FORT COLLINS, Colo. (AP) – A key prosecution witness against a Colorado man whose murder conviction was overturned now might testify against a police detective accused of lying during the trial.

Criminal psychologist Reid Meloy, who testified in 1999 about Timothy Masters’ violent writings and drawings, says in an affidavit that he wouldn’t have testified against Masters if police had given him all the information, according to the Loveland Reporter-Herald. He says in the affidavit that he believes Fort Collins police Lt. Jim Broderick and prosecutors deliberately withheld evidence.

Masters’ conviction for Peggy Hettrick’s 1987 murder was overturned in 2008 after new DNA evidence was presented. He was released from prison after serving nearly a decade.

The fallout from the unraveling of the case included Broderick’s indictment on perjury charges. He has pleaded not guilty to the seven counts stemming from his investigation of Masters and his testimony during the trial.

Broderick’s attorneys contend the statute of limitations has run out on the perjury charges and want the case dismissed. Weld County District Judge James Hartmann said during a hearing Monday that he would consider the motion.

Prosecutors want Meloy’s statements about Broderick heard during the perjury trial. Meloy said in a recent court filing that he believes Broderick and the attorneys who prosecuted Masters withheld evidence “with the intent of ensuring Mr. Masters’ arrest and conviction for the Hettrick murder, regardless of whether the evidence as a whole supported finding of his guilt.”

Broderick’s attorney, Patrick Tooley, hasn’t filed a written response to Meloy’s statement be presented and declined to comment on it.

“I really think the case needs to be tried in the courtroom,” Tooley said.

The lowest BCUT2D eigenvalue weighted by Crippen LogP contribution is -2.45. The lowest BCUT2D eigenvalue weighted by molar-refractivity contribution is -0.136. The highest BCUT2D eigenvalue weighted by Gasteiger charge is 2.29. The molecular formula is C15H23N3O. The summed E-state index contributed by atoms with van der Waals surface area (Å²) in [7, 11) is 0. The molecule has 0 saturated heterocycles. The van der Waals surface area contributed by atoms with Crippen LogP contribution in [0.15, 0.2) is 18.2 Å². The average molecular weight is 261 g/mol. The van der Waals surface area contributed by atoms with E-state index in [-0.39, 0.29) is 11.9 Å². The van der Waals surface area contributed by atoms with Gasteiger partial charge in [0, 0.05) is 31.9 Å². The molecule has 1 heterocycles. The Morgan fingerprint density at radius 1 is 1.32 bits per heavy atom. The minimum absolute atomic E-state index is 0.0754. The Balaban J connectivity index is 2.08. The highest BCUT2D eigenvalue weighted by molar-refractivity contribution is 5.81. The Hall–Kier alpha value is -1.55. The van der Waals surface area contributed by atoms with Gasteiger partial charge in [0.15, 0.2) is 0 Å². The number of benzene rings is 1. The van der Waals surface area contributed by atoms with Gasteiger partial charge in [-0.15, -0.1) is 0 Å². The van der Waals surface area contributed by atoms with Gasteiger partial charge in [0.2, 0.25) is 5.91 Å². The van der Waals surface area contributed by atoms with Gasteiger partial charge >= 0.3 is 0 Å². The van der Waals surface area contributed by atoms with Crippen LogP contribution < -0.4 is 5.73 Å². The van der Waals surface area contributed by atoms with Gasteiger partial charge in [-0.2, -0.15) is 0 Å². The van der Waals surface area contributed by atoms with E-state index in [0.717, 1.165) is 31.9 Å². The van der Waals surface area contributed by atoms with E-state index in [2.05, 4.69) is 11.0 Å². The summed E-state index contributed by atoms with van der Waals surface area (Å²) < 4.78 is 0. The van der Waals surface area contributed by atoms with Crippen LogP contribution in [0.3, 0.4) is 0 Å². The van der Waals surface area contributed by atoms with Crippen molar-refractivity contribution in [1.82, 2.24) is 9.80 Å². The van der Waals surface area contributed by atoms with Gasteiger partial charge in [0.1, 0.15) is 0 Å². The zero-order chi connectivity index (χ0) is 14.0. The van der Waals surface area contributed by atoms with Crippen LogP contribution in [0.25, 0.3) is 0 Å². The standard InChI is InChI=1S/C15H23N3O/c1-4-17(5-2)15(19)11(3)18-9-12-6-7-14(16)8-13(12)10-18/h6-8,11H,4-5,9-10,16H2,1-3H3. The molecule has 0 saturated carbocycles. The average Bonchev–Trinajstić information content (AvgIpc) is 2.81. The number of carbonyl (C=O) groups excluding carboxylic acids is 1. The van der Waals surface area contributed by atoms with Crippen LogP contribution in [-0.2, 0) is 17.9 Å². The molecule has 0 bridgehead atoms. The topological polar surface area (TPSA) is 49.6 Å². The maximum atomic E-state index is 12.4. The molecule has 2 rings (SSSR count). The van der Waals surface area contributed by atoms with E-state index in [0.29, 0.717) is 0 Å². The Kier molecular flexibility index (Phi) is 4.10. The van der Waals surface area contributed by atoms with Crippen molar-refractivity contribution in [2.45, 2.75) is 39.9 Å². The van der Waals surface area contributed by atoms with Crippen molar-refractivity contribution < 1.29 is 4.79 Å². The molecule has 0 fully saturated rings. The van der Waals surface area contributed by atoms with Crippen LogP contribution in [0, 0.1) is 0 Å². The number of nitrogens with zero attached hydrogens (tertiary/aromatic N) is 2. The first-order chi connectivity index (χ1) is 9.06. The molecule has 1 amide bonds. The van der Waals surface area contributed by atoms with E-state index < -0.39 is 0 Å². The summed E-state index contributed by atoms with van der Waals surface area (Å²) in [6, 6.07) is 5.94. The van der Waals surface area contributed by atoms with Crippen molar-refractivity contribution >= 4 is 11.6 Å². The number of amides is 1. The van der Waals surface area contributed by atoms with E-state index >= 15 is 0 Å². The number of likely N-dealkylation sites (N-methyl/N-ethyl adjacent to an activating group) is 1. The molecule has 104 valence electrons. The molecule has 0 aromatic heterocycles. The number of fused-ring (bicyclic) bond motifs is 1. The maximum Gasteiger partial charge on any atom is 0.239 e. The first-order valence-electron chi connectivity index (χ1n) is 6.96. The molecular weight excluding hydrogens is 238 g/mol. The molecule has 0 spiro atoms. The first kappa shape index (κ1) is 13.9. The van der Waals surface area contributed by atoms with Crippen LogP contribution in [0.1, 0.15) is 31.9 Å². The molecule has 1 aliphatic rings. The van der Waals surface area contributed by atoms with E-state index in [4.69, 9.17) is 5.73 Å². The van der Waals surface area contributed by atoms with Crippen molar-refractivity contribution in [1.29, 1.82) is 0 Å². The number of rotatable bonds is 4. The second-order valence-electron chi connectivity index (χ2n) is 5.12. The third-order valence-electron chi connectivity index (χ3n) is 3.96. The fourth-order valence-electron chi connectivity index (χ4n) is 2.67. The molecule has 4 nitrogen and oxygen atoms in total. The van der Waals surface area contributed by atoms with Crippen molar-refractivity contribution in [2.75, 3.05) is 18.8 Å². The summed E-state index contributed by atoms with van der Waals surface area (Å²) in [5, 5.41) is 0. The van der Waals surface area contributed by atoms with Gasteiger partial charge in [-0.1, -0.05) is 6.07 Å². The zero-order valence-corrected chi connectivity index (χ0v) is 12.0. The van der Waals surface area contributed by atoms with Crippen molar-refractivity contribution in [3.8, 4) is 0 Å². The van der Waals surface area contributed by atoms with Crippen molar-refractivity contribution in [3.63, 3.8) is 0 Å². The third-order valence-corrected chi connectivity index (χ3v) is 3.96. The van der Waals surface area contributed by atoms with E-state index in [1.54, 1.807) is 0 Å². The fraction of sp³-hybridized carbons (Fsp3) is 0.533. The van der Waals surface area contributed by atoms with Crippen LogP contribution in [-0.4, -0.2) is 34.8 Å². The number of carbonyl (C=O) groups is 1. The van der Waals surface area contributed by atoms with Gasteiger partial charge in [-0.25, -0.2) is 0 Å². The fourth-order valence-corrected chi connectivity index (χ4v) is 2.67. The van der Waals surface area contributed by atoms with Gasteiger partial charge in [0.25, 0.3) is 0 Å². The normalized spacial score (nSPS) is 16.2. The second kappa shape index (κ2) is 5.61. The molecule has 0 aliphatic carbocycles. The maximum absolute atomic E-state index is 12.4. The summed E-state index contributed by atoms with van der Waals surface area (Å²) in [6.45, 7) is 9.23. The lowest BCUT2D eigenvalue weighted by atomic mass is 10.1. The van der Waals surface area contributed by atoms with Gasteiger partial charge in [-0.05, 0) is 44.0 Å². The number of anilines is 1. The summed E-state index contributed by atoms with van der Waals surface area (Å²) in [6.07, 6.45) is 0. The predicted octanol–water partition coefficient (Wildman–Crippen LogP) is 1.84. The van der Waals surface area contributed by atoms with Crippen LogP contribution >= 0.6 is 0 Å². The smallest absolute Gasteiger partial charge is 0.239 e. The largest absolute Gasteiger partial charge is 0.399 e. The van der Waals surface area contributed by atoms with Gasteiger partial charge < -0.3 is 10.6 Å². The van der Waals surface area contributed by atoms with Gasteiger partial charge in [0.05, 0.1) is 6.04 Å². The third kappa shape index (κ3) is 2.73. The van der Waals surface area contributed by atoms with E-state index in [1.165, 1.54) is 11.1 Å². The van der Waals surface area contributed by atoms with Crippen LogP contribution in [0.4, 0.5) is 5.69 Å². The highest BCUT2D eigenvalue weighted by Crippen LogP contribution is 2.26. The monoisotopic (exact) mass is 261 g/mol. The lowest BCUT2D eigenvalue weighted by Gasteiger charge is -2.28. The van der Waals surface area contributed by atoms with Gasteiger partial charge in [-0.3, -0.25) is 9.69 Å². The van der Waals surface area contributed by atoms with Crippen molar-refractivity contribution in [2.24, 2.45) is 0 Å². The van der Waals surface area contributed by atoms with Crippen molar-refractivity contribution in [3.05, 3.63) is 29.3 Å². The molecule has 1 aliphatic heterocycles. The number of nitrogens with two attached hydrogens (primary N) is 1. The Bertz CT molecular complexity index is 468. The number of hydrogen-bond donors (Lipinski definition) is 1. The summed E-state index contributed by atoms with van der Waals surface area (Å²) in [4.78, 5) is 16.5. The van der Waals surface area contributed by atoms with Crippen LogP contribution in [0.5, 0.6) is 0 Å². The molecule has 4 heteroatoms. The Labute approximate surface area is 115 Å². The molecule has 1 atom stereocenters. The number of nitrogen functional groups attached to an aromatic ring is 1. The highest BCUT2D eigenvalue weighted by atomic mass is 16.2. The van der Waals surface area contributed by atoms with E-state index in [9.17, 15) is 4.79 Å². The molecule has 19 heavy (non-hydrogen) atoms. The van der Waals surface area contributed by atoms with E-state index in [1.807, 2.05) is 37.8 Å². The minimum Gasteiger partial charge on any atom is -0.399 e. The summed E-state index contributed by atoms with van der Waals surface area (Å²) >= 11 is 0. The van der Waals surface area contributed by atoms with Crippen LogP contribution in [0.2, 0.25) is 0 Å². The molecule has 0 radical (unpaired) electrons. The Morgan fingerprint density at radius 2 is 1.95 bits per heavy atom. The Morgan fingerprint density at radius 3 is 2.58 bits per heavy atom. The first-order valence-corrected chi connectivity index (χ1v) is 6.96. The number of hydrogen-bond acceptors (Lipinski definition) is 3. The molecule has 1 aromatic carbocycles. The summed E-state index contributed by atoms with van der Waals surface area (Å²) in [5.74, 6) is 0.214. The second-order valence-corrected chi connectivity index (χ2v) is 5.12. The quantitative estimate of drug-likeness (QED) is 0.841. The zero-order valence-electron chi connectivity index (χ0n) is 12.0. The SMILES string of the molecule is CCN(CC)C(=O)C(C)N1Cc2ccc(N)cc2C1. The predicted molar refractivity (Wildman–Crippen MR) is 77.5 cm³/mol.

Broderick investigated the stabbing death of 37-year-old Hettrick, whose body was found not far from Masters’ home.

Masters, who was 15 when Hettrick died, had walked by her body but didn’t immediately tell police. He was convicted in 1999 of killing her despite a lack of physical evidence, with prosecutors presenting testimony from Meloy.

Fort Collins and Larimer County agreed to pay Masters a total of $10 million to settle lawsuits alleging officials ignored, withheld or destroyed evidence pointing to his innocence. City officials said they believe the authorities but that settling the case was a business decision.

In November, voters ousted two judges who were the prosecutors in the Masters’ case. The former prosecutors, Terry Gilmore and Jolene Blair, were censured in 2008 by the Colorado Supreme Court for failing to turn over information to Masters’ attorneys. The two have defended their handling of the case.

(Copyright 2011 by The Associated Press.  All Rights Reserved.)

  1. Quint Palmer says:

    Broderick should just be a man and take his lumps. What he did to Masters was unforgivable. If Broderick is still a cop, he ought to lose his badge for causing the damage that he did.

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